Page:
Warlock is a favorite, with a quiet work-of-art video.



Spare Me also is lovely, and another excellent video.



Enemy pulls you into it's plodding rhythm and wraps you in poetry. And then it enters some excellent sonic weirdness.


Tuesday, December 26, 2017

December Songs 26 (2017)

I found myself being pulled toward "Mutual Benefit." Their music is like a great massage. Sit back and let it uncoil your tension. Visualize a breathing planet. Watch the breeze send a ripple through oatstraw. Street light and the snowy dusk.







Monday, December 25, 2017

December Songs 25 (2017)

I heard this Peter Tosh song on Reggae Vibrations, another favorite WTJU show, while I was loading presents under the Christmas Tree (I was streaming the show from the archives as I'd missed its actual air time). It brought an introspective atmosphere to the culmination of consumerism and stress that surrounds Christmas, inviting reflection and prayer in my moment of privilege as I distributed our gifts. This holiday plays an unsteady rhythm across a variety of families and individuals, christian and not, and has deeply harmful and meaningful affects, alike. I've centered myself on the idea of Solstice––the growth of the light in the darkest season––and a time to refill the coffers, if possible. But I always feel conflicted about perpetuating the materialism and am keenly aware of the impact: the bar set too high for so many by the privilege of a few, the back breaking grind on workers, the heart breaking reality for those who can barely manage the day to day, let alone some big cultural spending event, the anxiety for those who are trying to maintain family tradition but not go overboard or off balance. The aesthetic of Christmas is everywhere, flashing in the faces of a huge percentage of people who have no cultural or religious or personal or familial connection to the tradition. The season can bring people together yet finds people at their loneliest. This song, the cadence of it, the commitment to an enlightened spiritualism, ripped me open a little. I'm grateful. This day is a heart beat that we all share, regardless of what we might have or have not, do or do not. May we bonded in one love.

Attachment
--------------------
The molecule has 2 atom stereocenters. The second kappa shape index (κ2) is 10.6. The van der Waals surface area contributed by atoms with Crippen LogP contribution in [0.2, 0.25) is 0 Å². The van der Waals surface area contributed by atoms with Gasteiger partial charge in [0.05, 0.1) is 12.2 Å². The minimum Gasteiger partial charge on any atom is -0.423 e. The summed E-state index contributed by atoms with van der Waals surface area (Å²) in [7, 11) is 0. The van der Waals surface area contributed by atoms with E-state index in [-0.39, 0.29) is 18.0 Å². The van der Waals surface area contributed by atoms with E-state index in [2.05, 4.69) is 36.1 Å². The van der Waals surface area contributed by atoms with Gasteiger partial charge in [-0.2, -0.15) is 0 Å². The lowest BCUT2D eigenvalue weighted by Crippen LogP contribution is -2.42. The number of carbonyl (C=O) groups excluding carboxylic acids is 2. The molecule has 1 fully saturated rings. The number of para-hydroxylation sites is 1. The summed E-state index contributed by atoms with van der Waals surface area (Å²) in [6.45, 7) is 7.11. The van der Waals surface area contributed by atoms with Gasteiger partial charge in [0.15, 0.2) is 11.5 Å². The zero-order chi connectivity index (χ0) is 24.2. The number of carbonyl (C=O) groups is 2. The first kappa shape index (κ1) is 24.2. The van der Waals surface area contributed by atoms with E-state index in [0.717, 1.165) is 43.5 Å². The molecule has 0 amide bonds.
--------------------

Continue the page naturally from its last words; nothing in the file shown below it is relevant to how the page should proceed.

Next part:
Creation by Peter Tosh


Sunday, December 24, 2017

December Songs 24 (2017)

What would December Songs be without a version of Joni Mitchell's, River? Yes, Joni is another she-hero, though it seems, realistically, attending a performance is one thing on my bucket list I won't get to tick off. I have seen Beth Orton perform, however, both in San Francisco and Charlottesville. I've learned that if people don't like Beth Orton's voice, they hate it. But I'm cool with it. And she does a pretty sweet version of River, I must say.



I'm not a huge Sarah McLachlan fan, but her version of River is quite lovely.



And here's the real deal, untouchable really, a version of River live by Joni Mitchell. Her intro is so sweet.


Saturday, December 23, 2017

December Songs 23 (2017)

Patti Smith is one of my reigning she-heroes. Here she is singing her own unique version of Smells Like Teen Spirit.



Here is an impassioned live performance of Smith's tribute to Kurt Cobain, About a Boy

Friday, December 22, 2017

December Songs 22 (2017)

The vast majority of my music discoveries are made through listening to the rock programming at local awesome college radio station, WTJU. That's wear I learned about this compilation of lost psychedelia, Feel the Music, based on a book of the same title, by Paul Major.

Enjoy Blue Lightning, by Joint Effort. Seems like their album, Two Sided Country Blues, recorded in 1971, may be worth a listen as well.


Thursday, December 21, 2017

December Songs 21 (2017)

Happy Solstice! I heard this song on the radio yesterday, and it seemed the perfect balance of darkness and light. I wanted to share it on Solstice. Haunting and beautiful. May the light––and love––prevail. 

Blow Northern Wind by the Mediaeval Baebes.



And while we're at it, this one is pretty cool.

Veni Veni Bella